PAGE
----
Unfortunately, I have made mistakes with all of them.  However, none have been more blush-inducing than mixing up "embarazada," which refers to being pregnant, for being embarrassed.  To make matters worse, in Colombia "pena" means embarrassment, not its potential homonym friend and fellow false cognate "pain," which is actually "dolor" (which does not mean "dollar").

Had enough?  When I'm at the end of my rope - "cuerda," "ropa" means "clothes" - I try to just laugh it off!  Spanish actually has it right, as they call this part of speech "amigos falsos," or "fake friends."  I literally couldn't have said it better myself!

Tuesday, January 11, 2011

This Is Too Hard; Let's Just Quit! (Part I)

Nicaragua - A Visit In Two Parts
These were the proclamations uttered as we trekked and, as the guide book adequately put it, "scrumbled" our way toward the top of the Maderas Volcano, comprising the eastern side of Isla Omatepe on the expansive Lake Nicaragua.  While they were meant half in jest and half as perverse motivation, they seem to ring true to my impression of the tangled history and complex ppolitics that make up this fabulous country. After years of political strife, conflict, and wars, the people here seem tired.  They are seem happy to be in a time of peace and calm and want nothing more for things to remain that way, slowly improving towards a better future.

Isla Omatepe's twin volcanoes: Concepción (L) & Maderas (R)
Conflict is hard.  Death and war and poverty and locked doors and politics are hard.  Let's just quit and live our lives.   Take a break from civil wars and work on establishing a working government.  Smile and work and raise families and laugh.  Sounds like a good idea to me!

The "muddy scrumble" up Maderas.
Upon arriving at dark to the capital of Managua, I did not know what to expect.  After my taxista, who had a fondness for Johnny Cash, warned me that "eating trout from the lake would cause me to die from a tapeworm with three heads" I was even more perplexed as to what this week would bring.  However, I thoroughly enjoyed my six day vacation in Nicaragua, visiting with friends, both new and old.  An ex-colleague from my Manitowoc days, Lynn, just completed her two-year Peace Corps service in the Philippines and was visiting a couple other volunteers in Costa Rica for the New Year, so we decided to meet up across the border to the north, knowing little and expecting nothing.  It turned out to be one of the most rewarding "random" travel decisions I've ever made.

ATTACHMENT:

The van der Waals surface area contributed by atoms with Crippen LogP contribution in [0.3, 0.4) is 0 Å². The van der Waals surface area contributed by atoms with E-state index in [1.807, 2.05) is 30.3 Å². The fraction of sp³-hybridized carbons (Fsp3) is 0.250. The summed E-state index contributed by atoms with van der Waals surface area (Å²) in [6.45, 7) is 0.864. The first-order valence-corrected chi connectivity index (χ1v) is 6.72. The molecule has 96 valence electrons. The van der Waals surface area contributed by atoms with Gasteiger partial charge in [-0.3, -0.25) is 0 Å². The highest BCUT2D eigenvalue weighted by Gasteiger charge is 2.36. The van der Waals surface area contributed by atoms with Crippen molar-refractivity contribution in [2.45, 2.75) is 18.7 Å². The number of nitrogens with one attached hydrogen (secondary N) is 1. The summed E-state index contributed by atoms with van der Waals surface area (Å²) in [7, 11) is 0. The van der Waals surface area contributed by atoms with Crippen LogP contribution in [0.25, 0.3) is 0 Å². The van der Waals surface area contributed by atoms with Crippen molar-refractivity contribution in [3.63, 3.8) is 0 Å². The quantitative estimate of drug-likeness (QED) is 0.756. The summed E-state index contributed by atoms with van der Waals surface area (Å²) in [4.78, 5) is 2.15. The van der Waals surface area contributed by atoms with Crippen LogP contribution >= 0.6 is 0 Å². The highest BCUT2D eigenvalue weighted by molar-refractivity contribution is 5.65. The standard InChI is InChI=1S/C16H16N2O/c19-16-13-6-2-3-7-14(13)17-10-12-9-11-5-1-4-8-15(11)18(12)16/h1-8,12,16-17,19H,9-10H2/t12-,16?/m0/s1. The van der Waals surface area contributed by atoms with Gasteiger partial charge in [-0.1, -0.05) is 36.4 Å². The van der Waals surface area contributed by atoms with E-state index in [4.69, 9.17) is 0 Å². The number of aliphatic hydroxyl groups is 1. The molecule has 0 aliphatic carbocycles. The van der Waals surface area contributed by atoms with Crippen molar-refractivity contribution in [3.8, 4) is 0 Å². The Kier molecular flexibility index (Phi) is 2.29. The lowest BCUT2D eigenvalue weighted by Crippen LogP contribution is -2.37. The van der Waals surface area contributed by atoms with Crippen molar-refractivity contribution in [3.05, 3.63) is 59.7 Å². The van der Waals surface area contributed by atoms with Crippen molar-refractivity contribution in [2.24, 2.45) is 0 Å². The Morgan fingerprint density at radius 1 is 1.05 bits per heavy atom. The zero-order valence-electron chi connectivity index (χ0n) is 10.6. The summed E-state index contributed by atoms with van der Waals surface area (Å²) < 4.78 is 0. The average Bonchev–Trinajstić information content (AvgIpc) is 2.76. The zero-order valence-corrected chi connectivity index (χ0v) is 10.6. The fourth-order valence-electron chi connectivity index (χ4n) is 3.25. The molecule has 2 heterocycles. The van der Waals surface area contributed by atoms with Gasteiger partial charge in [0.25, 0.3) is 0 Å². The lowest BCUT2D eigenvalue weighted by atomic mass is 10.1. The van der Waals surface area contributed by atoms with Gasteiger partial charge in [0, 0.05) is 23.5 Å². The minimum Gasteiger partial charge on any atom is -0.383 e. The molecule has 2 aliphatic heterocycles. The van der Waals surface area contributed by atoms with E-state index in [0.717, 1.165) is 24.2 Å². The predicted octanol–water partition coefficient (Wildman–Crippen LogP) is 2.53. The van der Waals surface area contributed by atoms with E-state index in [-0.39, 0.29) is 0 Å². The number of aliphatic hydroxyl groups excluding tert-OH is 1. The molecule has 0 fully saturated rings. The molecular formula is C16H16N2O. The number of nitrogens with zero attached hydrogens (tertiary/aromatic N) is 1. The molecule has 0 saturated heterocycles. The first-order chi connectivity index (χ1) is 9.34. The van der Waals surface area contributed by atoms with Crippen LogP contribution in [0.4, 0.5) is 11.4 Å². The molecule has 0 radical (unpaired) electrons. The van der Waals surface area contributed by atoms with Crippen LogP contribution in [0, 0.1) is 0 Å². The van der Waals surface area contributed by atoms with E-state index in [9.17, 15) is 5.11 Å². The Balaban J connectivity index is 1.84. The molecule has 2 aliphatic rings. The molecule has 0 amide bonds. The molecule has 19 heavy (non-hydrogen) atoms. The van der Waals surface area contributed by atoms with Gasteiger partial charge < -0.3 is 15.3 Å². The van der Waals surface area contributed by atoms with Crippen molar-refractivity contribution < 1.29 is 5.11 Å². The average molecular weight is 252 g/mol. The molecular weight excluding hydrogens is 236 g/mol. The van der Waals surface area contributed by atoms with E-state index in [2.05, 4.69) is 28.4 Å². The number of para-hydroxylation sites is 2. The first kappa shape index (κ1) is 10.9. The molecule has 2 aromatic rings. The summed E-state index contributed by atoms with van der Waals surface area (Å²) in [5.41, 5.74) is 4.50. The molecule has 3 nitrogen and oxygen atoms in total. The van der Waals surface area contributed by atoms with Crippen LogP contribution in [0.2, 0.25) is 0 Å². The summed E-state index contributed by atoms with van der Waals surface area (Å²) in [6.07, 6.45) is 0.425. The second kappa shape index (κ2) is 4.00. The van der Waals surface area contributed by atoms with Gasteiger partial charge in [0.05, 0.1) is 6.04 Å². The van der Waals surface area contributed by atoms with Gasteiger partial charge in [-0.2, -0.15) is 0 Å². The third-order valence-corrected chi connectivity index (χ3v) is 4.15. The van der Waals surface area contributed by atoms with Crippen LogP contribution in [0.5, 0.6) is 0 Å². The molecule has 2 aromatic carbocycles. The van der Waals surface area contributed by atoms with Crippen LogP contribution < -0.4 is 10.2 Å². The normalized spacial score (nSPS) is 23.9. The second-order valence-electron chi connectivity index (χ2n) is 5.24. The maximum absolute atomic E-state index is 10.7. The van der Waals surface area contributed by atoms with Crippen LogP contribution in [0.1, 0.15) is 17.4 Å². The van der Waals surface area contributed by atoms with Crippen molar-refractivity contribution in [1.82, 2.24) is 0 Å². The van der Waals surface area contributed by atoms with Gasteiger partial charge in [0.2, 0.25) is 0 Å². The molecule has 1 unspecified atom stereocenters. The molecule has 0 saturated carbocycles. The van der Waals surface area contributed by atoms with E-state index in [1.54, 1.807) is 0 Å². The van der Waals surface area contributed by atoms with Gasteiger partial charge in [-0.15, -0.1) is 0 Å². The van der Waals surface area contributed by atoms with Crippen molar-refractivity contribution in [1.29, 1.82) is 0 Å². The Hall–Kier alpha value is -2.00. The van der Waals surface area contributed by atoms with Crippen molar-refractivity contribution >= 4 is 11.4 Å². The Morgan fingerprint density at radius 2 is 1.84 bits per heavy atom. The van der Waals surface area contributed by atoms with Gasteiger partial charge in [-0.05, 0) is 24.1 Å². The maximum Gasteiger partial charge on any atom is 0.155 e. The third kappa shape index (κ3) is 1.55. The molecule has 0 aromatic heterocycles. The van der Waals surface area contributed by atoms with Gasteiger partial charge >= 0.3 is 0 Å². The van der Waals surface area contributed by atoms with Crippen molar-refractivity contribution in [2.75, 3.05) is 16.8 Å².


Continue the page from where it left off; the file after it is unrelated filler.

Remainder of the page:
I met their foursome in the "cattle town" of Rivas on the Panamerican Highway - me coming from Managua, they from the southern border - and promptly boarded a ferry in the port town of San Jorge to reach Isla Omatepe on the enormous Lake Nicaragua.  The island was formed from the eruption of two volcanos, creating a disfigured "eight"-like shape.  One of the volcanos, Concepción, is still active though the last activity was a sputtering of red non-toxic gas a few months ago; it has since settled down.  We, however, stayed at a rustic lodging on the part of the isle dominated by the Maderas volcano which has a lake in it's crater as evidence of any recent activity.

A sunset dip near Mérida on Isla Omatepe.
Since it initially took a good 90 minutes to get from the dock on the other side of the island to our lodge, we stayed on our part of Omatepe the entire three days, filling the time with excursions to the San Ramón waterfall and the aforementioned beautifully strenuous climb up Maderas.

The hike to the crater ridge was one of the most stunning and challenging I've ever done.  It resulted in two sore legs and a left knee that is showing signs of not being twenty years old anymore, but the vistas and flora along the way were incomparable.  As we literally climbed hand over foot using cloud dampened roots as ladder rungs, the mist of the forest gave way to a secret world filled with ferns and dew-dropped, moss-covered vines.  Taking a breather on the narrow pathway up on the volcano's ridge, you couldn't help but notice the contrast in temperature between the breezy and moist cloud forest around you and the hotter summer-like lake shore a mere 1300 meters below.

This Is Too Hard; Let's Just Quit! (Part II)

Nicaragua - A Visit In Two Parts
Although there is a ferry that crosses the entirety of Lake Nicaragua, it leaves Isla Omatepe at 1am and, in the interest of sleeping and being rested while on vacation, we opted to take the 9am ferry back to San Jorge and bus it the ninety minutes or so to the colonial tourist and historical mecca on the western shores of the lake: Granada.  One of the oldest Spanish settlements in Nicaragua, founded in 1524, Granada has seen wars, pirates, fires, and fierce political battles - including one to be the capital of the country - in its long history.
Granada's colorful Plaza de la Independencia